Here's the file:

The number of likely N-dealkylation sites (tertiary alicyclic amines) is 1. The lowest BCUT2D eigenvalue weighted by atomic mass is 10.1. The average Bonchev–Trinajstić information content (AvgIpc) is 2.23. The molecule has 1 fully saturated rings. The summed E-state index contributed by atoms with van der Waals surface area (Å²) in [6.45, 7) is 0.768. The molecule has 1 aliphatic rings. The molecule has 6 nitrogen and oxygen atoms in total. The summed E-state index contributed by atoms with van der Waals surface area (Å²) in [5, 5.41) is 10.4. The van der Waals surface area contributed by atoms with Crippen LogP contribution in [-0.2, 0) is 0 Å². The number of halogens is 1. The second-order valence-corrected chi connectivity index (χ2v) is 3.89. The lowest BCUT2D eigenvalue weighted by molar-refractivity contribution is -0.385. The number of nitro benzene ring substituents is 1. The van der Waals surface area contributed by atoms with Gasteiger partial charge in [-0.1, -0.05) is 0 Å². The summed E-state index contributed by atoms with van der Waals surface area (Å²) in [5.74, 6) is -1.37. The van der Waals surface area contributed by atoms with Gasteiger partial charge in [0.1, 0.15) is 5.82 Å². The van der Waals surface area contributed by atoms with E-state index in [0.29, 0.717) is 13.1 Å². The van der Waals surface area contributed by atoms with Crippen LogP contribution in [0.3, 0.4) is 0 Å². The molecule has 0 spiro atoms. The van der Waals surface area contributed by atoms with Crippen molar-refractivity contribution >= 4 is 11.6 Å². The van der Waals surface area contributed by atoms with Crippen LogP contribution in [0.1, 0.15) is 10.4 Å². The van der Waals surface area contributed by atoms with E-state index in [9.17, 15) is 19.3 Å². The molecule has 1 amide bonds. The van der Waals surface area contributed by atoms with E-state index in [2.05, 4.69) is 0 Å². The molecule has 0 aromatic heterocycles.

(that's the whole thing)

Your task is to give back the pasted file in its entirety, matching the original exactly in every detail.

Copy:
The number of likely N-dealkylation sites (tertiary alicyclic amines) is 1. The lowest BCUT2D eigenvalue weighted by atomic mass is 10.1. The average Bonchev–Trinajstić information content (AvgIpc) is 2.23. The molecule has 1 fully saturated rings. The summed E-state index contributed by atoms with van der Waals surface area (Å²) in [6.45, 7) is 0.768. The molecule has 1 aliphatic rings. The molecule has 6 nitrogen and oxygen atoms in total. The summed E-state index contributed by atoms with van der Waals surface area (Å²) in [5, 5.41) is 10.4. The van der Waals surface area contributed by atoms with Crippen LogP contribution in [-0.2, 0) is 0 Å². The number of halogens is 1. The second-order valence-corrected chi connectivity index (χ2v) is 3.89. The lowest BCUT2D eigenvalue weighted by molar-refractivity contribution is -0.385. The number of nitro benzene ring substituents is 1. The van der Waals surface area contributed by atoms with Gasteiger partial charge in [-0.1, -0.05) is 0 Å². The summed E-state index contributed by atoms with van der Waals surface area (Å²) in [5.74, 6) is -1.37. The van der Waals surface area contributed by atoms with Gasteiger partial charge in [0.1, 0.15) is 5.82 Å². The van der Waals surface area contributed by atoms with E-state index in [0.29, 0.717) is 13.1 Å². The van der Waals surface area contributed by atoms with Crippen LogP contribution in [0.3, 0.4) is 0 Å². The molecule has 0 spiro atoms. The van der Waals surface area contributed by atoms with Crippen molar-refractivity contribution >= 4 is 11.6 Å². The van der Waals surface area contributed by atoms with Crippen LogP contribution in [0.1, 0.15) is 10.4 Å². The van der Waals surface area contributed by atoms with E-state index in [9.17, 15) is 19.3 Å². The molecule has 1 amide bonds. The van der Waals surface area contributed by atoms with E-state index in [2.05, 4.69) is 0 Å². The molecule has 0 aromatic heterocycles.